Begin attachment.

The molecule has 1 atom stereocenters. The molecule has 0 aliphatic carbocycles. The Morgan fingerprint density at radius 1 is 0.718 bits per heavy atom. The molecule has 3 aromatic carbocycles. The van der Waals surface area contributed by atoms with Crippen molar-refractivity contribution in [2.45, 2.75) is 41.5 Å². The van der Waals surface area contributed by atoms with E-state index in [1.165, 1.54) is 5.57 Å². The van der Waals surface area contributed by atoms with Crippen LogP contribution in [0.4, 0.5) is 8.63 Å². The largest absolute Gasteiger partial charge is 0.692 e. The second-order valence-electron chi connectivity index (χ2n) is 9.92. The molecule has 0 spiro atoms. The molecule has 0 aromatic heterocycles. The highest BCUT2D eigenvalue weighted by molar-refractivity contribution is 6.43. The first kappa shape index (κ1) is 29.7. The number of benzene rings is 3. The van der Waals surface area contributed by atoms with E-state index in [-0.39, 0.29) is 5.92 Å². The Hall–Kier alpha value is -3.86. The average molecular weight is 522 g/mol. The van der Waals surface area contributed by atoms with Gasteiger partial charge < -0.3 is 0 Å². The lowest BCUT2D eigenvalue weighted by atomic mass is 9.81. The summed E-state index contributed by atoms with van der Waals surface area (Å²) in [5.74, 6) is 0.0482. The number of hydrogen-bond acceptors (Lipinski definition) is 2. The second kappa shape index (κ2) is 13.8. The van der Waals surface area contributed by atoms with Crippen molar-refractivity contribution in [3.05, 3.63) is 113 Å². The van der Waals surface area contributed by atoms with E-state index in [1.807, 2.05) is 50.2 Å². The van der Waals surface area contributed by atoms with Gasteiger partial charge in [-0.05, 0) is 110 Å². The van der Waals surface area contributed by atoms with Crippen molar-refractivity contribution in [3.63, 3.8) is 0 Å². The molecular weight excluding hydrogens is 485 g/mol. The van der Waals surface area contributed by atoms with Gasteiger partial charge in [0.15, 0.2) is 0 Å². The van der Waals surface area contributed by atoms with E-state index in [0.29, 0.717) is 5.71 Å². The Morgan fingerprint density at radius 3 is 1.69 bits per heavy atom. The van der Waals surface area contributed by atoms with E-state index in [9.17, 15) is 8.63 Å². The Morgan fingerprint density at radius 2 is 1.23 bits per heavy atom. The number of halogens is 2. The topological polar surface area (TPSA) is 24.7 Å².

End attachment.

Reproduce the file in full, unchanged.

The molecule has 1 atom stereocenters. The molecule has 0 aliphatic carbocycles. The Morgan fingerprint density at radius 1 is 0.718 bits per heavy atom. The molecule has 3 aromatic carbocycles. The van der Waals surface area contributed by atoms with Crippen molar-refractivity contribution in [2.45, 2.75) is 41.5 Å². The van der Waals surface area contributed by atoms with E-state index in [1.165, 1.54) is 5.57 Å². The van der Waals surface area contributed by atoms with Crippen LogP contribution in [0.4, 0.5) is 8.63 Å². The largest absolute Gasteiger partial charge is 0.692 e. The second-order valence-electron chi connectivity index (χ2n) is 9.92. The molecule has 0 spiro atoms. The molecule has 0 aromatic heterocycles. The highest BCUT2D eigenvalue weighted by molar-refractivity contribution is 6.43. The first kappa shape index (κ1) is 29.7. The number of benzene rings is 3. The van der Waals surface area contributed by atoms with E-state index in [-0.39, 0.29) is 5.92 Å². The Hall–Kier alpha value is -3.86. The average molecular weight is 522 g/mol. The van der Waals surface area contributed by atoms with Gasteiger partial charge < -0.3 is 0 Å². The lowest BCUT2D eigenvalue weighted by atomic mass is 9.81. The summed E-state index contributed by atoms with van der Waals surface area (Å²) in [5.74, 6) is 0.0482. The number of hydrogen-bond acceptors (Lipinski definition) is 2. The second kappa shape index (κ2) is 13.8. The van der Waals surface area contributed by atoms with Crippen molar-refractivity contribution in [3.05, 3.63) is 113 Å². The van der Waals surface area contributed by atoms with E-state index in [1.807, 2.05) is 50.2 Å². The van der Waals surface area contributed by atoms with Gasteiger partial charge in [-0.05, 0) is 110 Å². The van der Waals surface area contributed by atoms with Crippen molar-refractivity contribution in [3.63, 3.8) is 0 Å². The molecular weight excluding hydrogens is 485 g/mol. The van der Waals surface area contributed by atoms with Gasteiger partial charge in [0.15, 0.2) is 0 Å². The van der Waals surface area contributed by atoms with E-state index in [0.29, 0.717) is 5.71 Å². The Morgan fingerprint density at radius 3 is 1.69 bits per heavy atom. The van der Waals surface area contributed by atoms with E-state index in [9.17, 15) is 8.63 Å². The Morgan fingerprint density at radius 2 is 1.23 bits per heavy atom. The number of halogens is 2. The topological polar surface area (TPSA) is 24.7 Å².